The Court fails to note the distinction in Labor Code § 4605 that the employee is entitled to have “examining or consulting” physicians at the employee’s own expense. The statute makes no mention of “treating physicians” at the employee’s own expense. Given the language in Labor Code § 4600, 4061 & 4062 referencing admissibility of “treating physician” reports it is difficult to conclude that the Legislature overlooked the significance of the difference between the language in the two statutes. Certainly one would expect, given the efforts to provide a comprehensive system where medical legal reports challenging the PTP opinion are to be obtained using specific procedural steps; the Court’s allowance of an injured worker to sidestep this process makes little common sense.
It will certainly be interesting to see if this process becomes widely used to circumvent the reporting procedures under Labor Code § 4060 et seq. It is certainly questionable whether most injured workers who are forwarded to such out of MPN physicians by their attorneys are aware that they are responsible for payment of the doctor’s bills and they should be carefully questioned at deposition to make certain they are aware of the obligation and that it is likely to be considered a lien against their compensation benefits. The applicant should also be questioned as to whether they have made any payments, intend to make payments or have made any arrangements for payment for such self-procured treatment.
Defendants also need to be cognizant that the physicians selected by the applicant (applicant attorney?) to provide “treatment” under Labor Code § 4605 are entitled to be paid and as defendants will not be obligated to make such payment, the only available funds may be the employee’s permanent disability benefit. Where a physician has filed a lien claim for such treatment, the defendant should be very wary of settlement of the PD award without confirming the consulting or examining physician’s bill will not pop up as a potential liability with arguments the defendant should have reserved sufficient PD benefits to see that the physician should be paid. Under NO circumstances should defendants agree to “pay, adjust or litigate holding applicant harmless” on such liens. This language is likely to result in imposition of liability on the employer/carrier for the treatment bills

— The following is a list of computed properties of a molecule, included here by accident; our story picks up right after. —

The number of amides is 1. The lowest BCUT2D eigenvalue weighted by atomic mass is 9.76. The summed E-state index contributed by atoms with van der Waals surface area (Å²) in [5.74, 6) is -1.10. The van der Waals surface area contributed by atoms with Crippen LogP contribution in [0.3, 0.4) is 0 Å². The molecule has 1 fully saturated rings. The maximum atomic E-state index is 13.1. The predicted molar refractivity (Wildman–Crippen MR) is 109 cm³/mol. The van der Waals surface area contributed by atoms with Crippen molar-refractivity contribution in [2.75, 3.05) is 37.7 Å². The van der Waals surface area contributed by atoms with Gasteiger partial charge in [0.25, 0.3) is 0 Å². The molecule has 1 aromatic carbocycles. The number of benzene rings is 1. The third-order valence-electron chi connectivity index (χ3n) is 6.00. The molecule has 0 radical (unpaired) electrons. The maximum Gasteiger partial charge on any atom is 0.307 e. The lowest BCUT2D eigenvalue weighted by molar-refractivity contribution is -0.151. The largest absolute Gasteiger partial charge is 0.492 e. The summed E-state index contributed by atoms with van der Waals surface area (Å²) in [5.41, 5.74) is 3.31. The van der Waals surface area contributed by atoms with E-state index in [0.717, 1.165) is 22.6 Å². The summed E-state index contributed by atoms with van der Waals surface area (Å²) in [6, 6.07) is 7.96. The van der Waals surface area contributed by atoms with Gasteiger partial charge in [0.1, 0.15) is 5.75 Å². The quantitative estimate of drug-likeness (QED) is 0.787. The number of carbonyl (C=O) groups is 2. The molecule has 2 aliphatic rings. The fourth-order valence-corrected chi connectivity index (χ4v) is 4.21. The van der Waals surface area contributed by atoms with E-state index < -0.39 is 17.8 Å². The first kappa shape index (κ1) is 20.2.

It is likely this case will be appealed to the California Supreme Court. As with any appeal to the Supreme Court, the issue must catch the court’s attention as an important one, however we can always hope that the Court will give some consideration to an appellate decision that reverses and en banc decision of the W.C.A.B. Even should the Supreme Court decline to review this issue, it does not necessarily have to be considered as settled. Like several other important issues over the past several years, Courts of Appeal may very well different and a different district could arrive at the opposite conclusion in this matter. The W.C.A.B. and trial level judges will consider themselves bound by this decision. However, we have certainly seen competing decisions from different appellate districts in the past and this issue should be challenged further to see if a different appellate court might view the issue more in line with the W.C.A.B. majority opinion.
1. The standards for publication of a Court of Appeal decision are set out in Section 8.1105(b) of the California Rules of Court:
(c) Standards for certification An opinion of a Court of Appeal or a superior court appellate division-whether it affirms or reverses a trial court order or judgment-should be certified for publication in the Official Reports if the opinion:
(1) Establishes a new rule of law;
(2) Applies an existing rule of law to a set of facts significantly different from those stated in published opinions;
(3) Modifies, explains, or criticizes with reasons given, an existing rule of law;
(4) Advances a new interpretation, clarification, criticism, or construction of a provision of a constitution, statute, ordinance, or court rule;
(5) Addresses or creates an apparent conflict in the law;
(6) Involves a legal issue of continuing public interest; …
The decision in Valdez v W.C.A.B. would appear to meet the criterion in (1), (3), (4), (5) AND (6) any one of which would support publication.
© Copyright 2012 Richard M. Jacobsmeyer. All rights reserved. Reprinted with permission.